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Partners Perspectives: Students ‘Eager, Excited’ to Learn How Money Works
By Stuart L. Ritter
I’ve worked as a volunteer at St. John’s Lane Elementary and other Howard County schools for many years, helping to make financial literacy exciting and relevant to elementary and middle school students. Together, we work on key concepts like setting financial goals, saving and spending wisely, and learning about inflation and diversification.
What comes across to me most strongly is how eager students of all ages are to learn about this. They hear about money and finance all the time, and they’re very interested in learning more about the mechanics of how money works—and even more importantly, the values we ascribe to money, especially when it comes to making financial decisions.
We might think that the material would be foreign and boring for the students. But, instead, the kids are really excited and interested. And what we’re seeing is that they are acquiring lifetime skills. It’s not just about money. Money is really about values and priorities and trade-offs. It’s about making decisions and understanding their consequences. Helping kids at a young age understand that sets them up for later in life.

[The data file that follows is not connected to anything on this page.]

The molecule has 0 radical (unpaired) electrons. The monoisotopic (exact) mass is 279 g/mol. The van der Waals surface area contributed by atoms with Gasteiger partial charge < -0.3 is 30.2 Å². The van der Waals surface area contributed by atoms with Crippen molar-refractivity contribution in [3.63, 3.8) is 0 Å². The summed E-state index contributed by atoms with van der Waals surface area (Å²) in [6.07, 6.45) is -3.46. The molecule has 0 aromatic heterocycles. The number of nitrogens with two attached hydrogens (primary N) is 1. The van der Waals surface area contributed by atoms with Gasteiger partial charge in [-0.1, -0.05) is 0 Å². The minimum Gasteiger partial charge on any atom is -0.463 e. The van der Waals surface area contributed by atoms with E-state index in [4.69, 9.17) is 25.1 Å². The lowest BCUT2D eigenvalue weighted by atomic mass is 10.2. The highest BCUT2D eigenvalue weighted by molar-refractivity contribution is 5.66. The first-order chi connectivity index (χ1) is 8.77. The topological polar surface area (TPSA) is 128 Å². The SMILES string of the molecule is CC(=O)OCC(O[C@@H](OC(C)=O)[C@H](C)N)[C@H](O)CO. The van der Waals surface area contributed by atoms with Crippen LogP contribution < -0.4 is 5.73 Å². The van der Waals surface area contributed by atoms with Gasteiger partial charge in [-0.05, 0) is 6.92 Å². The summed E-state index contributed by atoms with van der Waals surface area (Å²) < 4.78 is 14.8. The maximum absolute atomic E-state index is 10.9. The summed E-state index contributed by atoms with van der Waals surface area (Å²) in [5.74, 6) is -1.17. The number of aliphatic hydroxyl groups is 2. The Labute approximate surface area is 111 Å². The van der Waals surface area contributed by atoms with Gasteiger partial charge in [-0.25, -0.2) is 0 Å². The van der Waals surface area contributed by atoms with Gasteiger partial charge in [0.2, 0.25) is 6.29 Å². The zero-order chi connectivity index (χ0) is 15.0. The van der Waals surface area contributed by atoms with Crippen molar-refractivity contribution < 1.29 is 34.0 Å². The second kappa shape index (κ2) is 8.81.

For example, if a student is saving up to buy a video game, but then they use their money to buy a pack of baseball cards instead, that decision has consequences. And thinking that through helps you plan in other ways: Do I stay home and do homework, or do I go out and ride my bike?
Tips for Parents
- Make learning about finances part of your everyday family life. When you’re in the grocery store, planning a vacation, or paying the bills, that’s a good time to show your child the mechanics of money, how a credit card works, and the values you associate with money.
- Instead of just telling your child you can’t afford to buy something, help them understand how this reflects your values. For example, you can say, ‘We drive an older car because saving for college is a more important priority, so we’re putting our money toward that.’
Helping students acquire financial literacy skills in school is very important, but parents are an equally important part of this conversation.
Stuart L. Ritter is a vice president of T. Rowe Price Associates, Inc. He is a senior financial planner in T. Rowe Prices’s Financial Planning Services Group. He and his wife are the parents of three young children.